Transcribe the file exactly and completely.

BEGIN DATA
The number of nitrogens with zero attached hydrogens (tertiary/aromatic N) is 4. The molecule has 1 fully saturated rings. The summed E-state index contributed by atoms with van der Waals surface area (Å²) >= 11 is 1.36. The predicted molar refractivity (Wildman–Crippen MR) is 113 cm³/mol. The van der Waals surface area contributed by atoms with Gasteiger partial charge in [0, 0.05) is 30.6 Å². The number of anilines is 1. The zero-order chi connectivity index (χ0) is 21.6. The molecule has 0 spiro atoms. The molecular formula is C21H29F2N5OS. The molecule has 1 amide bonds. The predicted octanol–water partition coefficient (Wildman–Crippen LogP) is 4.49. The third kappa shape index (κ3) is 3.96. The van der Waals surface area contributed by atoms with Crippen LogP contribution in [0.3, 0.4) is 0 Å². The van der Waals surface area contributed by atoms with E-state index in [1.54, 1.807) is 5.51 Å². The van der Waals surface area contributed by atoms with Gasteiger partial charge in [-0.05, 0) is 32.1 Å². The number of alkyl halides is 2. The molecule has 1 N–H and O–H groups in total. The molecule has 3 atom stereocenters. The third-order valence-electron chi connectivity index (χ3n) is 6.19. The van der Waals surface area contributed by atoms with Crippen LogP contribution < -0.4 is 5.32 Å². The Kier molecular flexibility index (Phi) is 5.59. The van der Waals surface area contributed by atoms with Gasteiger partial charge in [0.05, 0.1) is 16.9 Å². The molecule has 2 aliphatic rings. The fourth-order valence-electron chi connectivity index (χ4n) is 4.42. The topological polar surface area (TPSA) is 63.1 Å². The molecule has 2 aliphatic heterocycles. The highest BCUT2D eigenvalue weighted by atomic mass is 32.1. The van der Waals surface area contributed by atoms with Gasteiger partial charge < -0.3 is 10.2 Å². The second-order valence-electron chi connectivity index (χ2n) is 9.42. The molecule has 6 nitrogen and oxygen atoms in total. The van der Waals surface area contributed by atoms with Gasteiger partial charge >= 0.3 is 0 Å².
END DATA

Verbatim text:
The number of nitrogens with zero attached hydrogens (tertiary/aromatic N) is 4. The molecule has 1 fully saturated rings. The summed E-state index contributed by atoms with van der Waals surface area (Å²) >= 11 is 1.36. The predicted molar refractivity (Wildman–Crippen MR) is 113 cm³/mol. The van der Waals surface area contributed by atoms with Gasteiger partial charge in [0, 0.05) is 30.6 Å². The number of anilines is 1. The zero-order chi connectivity index (χ0) is 21.6. The molecule has 0 spiro atoms. The molecular formula is C21H29F2N5OS. The molecule has 1 amide bonds. The predicted octanol–water partition coefficient (Wildman–Crippen LogP) is 4.49. The third kappa shape index (κ3) is 3.96. The van der Waals surface area contributed by atoms with Crippen LogP contribution in [0.3, 0.4) is 0 Å². The van der Waals surface area contributed by atoms with E-state index in [1.54, 1.807) is 5.51 Å². The van der Waals surface area contributed by atoms with Gasteiger partial charge in [-0.05, 0) is 32.1 Å². The number of alkyl halides is 2. The molecule has 1 N–H and O–H groups in total. The molecule has 3 atom stereocenters. The third-order valence-electron chi connectivity index (χ3n) is 6.19. The van der Waals surface area contributed by atoms with Crippen LogP contribution < -0.4 is 5.32 Å². The Kier molecular flexibility index (Phi) is 5.59. The van der Waals surface area contributed by atoms with Gasteiger partial charge in [0.05, 0.1) is 16.9 Å². The molecule has 2 aliphatic rings. The fourth-order valence-electron chi connectivity index (χ4n) is 4.42. The topological polar surface area (TPSA) is 63.1 Å². The molecule has 2 aliphatic heterocycles. The highest BCUT2D eigenvalue weighted by atomic mass is 32.1. The van der Waals surface area contributed by atoms with Gasteiger partial charge < -0.3 is 10.2 Å². The second-order valence-electron chi connectivity index (χ2n) is 9.42. The molecule has 6 nitrogen and oxygen atoms in total. The van der Waals surface area contributed by atoms with Gasteiger partial charge >= 0.3 is 0 Å².